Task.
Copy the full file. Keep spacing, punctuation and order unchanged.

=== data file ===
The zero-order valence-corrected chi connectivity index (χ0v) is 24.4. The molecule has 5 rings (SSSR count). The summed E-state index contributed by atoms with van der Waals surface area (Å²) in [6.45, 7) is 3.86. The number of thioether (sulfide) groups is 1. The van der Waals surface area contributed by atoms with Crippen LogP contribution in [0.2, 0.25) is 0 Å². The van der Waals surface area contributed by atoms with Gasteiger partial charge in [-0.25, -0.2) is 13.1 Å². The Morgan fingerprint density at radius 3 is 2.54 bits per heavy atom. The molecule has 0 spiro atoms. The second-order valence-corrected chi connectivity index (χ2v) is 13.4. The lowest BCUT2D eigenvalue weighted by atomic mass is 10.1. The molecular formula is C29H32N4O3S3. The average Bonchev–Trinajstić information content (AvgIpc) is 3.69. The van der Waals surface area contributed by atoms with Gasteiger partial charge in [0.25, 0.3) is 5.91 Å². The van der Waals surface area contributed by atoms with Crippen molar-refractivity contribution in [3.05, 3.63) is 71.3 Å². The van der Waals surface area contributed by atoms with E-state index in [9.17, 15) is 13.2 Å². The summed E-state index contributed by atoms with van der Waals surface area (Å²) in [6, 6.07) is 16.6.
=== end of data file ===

The zero-order valence-corrected chi connectivity index (χ0v) is 24.4. The molecule has 5 rings (SSSR count). The summed E-state index contributed by atoms with van der Waals surface area (Å²) in [6.45, 7) is 3.86. The number of thioether (sulfide) groups is 1. The van der Waals surface area contributed by atoms with Crippen LogP contribution in [0.2, 0.25) is 0 Å². The van der Waals surface area contributed by atoms with Gasteiger partial charge in [-0.25, -0.2) is 13.1 Å². The Morgan fingerprint density at radius 3 is 2.54 bits per heavy atom. The molecule has 0 spiro atoms. The second-order valence-corrected chi connectivity index (χ2v) is 13.4. The lowest BCUT2D eigenvalue weighted by atomic mass is 10.1. The molecular formula is C29H32N4O3S3. The average Bonchev–Trinajstić information content (AvgIpc) is 3.69. The van der Waals surface area contributed by atoms with Gasteiger partial charge in [0.25, 0.3) is 5.91 Å². The van der Waals surface area contributed by atoms with Crippen molar-refractivity contribution in [3.05, 3.63) is 71.3 Å². The van der Waals surface area contributed by atoms with E-state index in [9.17, 15) is 13.2 Å². The summed E-state index contributed by atoms with van der Waals surface area (Å²) in [6, 6.07) is 16.6.